Hazardous Material Endorsements (HME) will need to be renewed through the TSA at least every five (5) years, unless a shorter time frame is specified by a driver's particular state.
When renewing a Hazmat endorsement, CDL drivers will be required to submit to a new threat assessment, including fingerprinting and background check. Drivers will need to check with their individual states regarding length of Hazmat endorsement.
We'd like to share some excellent insights from professional drivers in our trucker's forum who haul hazardous materials, especially involving chemical tankers.
What I Did Not Like About Hauling Chemical Tankers
- wearing hazmat PPE (personal protective equipment) and sweating in places I didn't know I could sweat in making you prone to dehydration and heat exhaustion. It feels like you're wearing an extra 20 lbs and it didn't fit right in certain places even with a bigger size suit.
- chemical plants - "Toto, I don't think we're in Kansas anymore"... some were clean, but many were dirty, dusty, and a maze to get through with very tight turns. you will get dirty.
- the added responsibilities of making sure the paper work is correct and that you have the right placards due to HAZMAT regulations
- driving a loaded tanker with front & backward surge, and slosh pulling the tanker in all different directions.
- remembering to stop at all railroad crossing.
Even as a tanker driver you do quite a bit of backing in tight spaces in the unloading areas of chemical plants.
What I Did Like About Hauling Chemical Tankers:
- automatic trucks
- driving (lots of fun pulling a tanker down the road).
- decent hotel stay with microwave/fridge, wifi, and even a pool and within walking distance to stores and places to eat.
- orientation was very, very informative and the daily lunch was delicious.
- company personnel and were nice and treated you like a decent human being.
- trainer was professional and easy to get along with.
Tanker drivers generally get paid more than dry van or reefer drivers. But flatbed drivers also get paid more than dry van and reefer. The reasons are because there is some physical labor involved and some added danger of driving a tanker or flatbed. There are probably only 150,000 tanker drivers out of the several million truck drivers in total, same with flatbed drivers, I am not sure of the number but it is smaller than dry van/reefer drivers.
Working in the oil fields is completely different. For one, there's usually a lot of manual labor involved. You're not just driving, you're working on the sites also and the work is dirty and dangerous. Secondly, the oil fields you choose to work in make all the difference. North Dakota, Oklahoma, and Texas are the biggest regions and they're all completely different from each other when it comes to finding housing, pay rates, and of course climate. You have a nice choice of climate - you can work in the 95 degree pseudo-desert heat all summer in Texas or in 35 below zero pseudo-arctic temps in North Dakota! Fun, fun choices.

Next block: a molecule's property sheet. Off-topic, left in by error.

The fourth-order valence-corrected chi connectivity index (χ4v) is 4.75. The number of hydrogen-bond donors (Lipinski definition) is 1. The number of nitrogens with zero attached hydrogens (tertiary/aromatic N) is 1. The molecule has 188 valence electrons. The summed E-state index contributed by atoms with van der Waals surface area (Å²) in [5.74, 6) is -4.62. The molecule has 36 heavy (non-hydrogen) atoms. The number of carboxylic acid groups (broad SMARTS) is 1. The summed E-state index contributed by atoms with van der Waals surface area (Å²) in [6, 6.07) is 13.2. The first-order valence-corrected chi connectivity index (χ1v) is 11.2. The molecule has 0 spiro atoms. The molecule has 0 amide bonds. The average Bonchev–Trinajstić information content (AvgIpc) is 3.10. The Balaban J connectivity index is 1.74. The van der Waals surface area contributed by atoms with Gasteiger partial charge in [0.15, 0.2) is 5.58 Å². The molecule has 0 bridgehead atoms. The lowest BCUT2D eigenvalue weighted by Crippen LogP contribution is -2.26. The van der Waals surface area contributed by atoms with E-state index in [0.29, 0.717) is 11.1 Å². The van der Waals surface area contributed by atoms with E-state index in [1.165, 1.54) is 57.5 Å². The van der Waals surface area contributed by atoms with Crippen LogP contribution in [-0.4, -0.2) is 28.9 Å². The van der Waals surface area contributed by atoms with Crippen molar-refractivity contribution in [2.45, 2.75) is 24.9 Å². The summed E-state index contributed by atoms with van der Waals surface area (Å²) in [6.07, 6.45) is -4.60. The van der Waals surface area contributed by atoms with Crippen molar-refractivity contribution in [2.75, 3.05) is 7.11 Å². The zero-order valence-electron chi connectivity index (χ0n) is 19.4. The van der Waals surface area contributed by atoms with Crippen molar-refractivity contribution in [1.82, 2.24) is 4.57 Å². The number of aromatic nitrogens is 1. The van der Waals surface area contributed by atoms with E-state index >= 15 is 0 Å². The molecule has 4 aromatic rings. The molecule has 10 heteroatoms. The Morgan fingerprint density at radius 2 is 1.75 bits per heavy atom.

It's a funny thing how people seem to think if they are hauling something dangerous they will be making more money. It is not necessarily true. You can make some good money hauling a food grade tanker. Hazmat is not all it is thought to be when it comes to earnings.
There is a fair amount of physical labor involved; if you're not keen on tarping, you might not be keen on offloading chemicals. The hoses are not light, and you will be climbing up and down the ladder to the top of your tanker several times. In the summertime, you'll find yourself dripping with perspiration, and you won't be even halfway done yet. There are times when the customer will unload your trailer, but there are also times when you're doing the unload yourself. I never know until I get there how it's going to go. But if you're 60 and not in great shape, maybe you should rethink this.
Any material that presents a hazard during shipment but does not meet the definition of the other classes. For example:
Any driver looking for some really heavy further reading can read through the ENTIRE HAZMAT materials table. Enjoy!
A CDL is required to drive any of the following vehicles:
Explosive, flammable, poisonous or otherwise potentially dangerous cargo. Large amounts of especially hazardous cargo are required to be placarded under HAZMAT regulations
A department of the federal executive branch responsible for the national highways and for railroad and airline safety. It also manages Amtrak, the national railroad system, and the Coast Guard.
State and Federal DOT Officers are responsible for commercial vehicle enforcement. "The truck police" you could call them.
BMI is a formula that uses weight and height to estimate body fat. For most people, BMI provides a reasonable estimate of body fat. The BMI's biggest weakness is that it doesn't consider individual factors such as bone or muscle mass. BMI may:
It's quite common, especially for men, to fall into the "overweight" category if you happen to be stronger than average. If you're pretty strong but in good shape then pay no attention.
A refrigerated trailer.
A truck drivers DAC report will contain detailed information about their job history of the last 10 years as a CDL driver (as required by the DOT).
It may also contain your criminal history, drug test results, DOT infractions and accident history. The program is strictly voluntary from a company standpoint, but most of the medium-to-large carriers will participate.
Most trucking companies use DAC reports as part of their hiring and background check process. It is extremely important that drivers verify that the information contained in it is correct, and have it fixed if it's not.
When a violation by either a driver or company is confirmed, an out-of-service order removes either the driver or the vehicle from the roadway until the violation is corrected.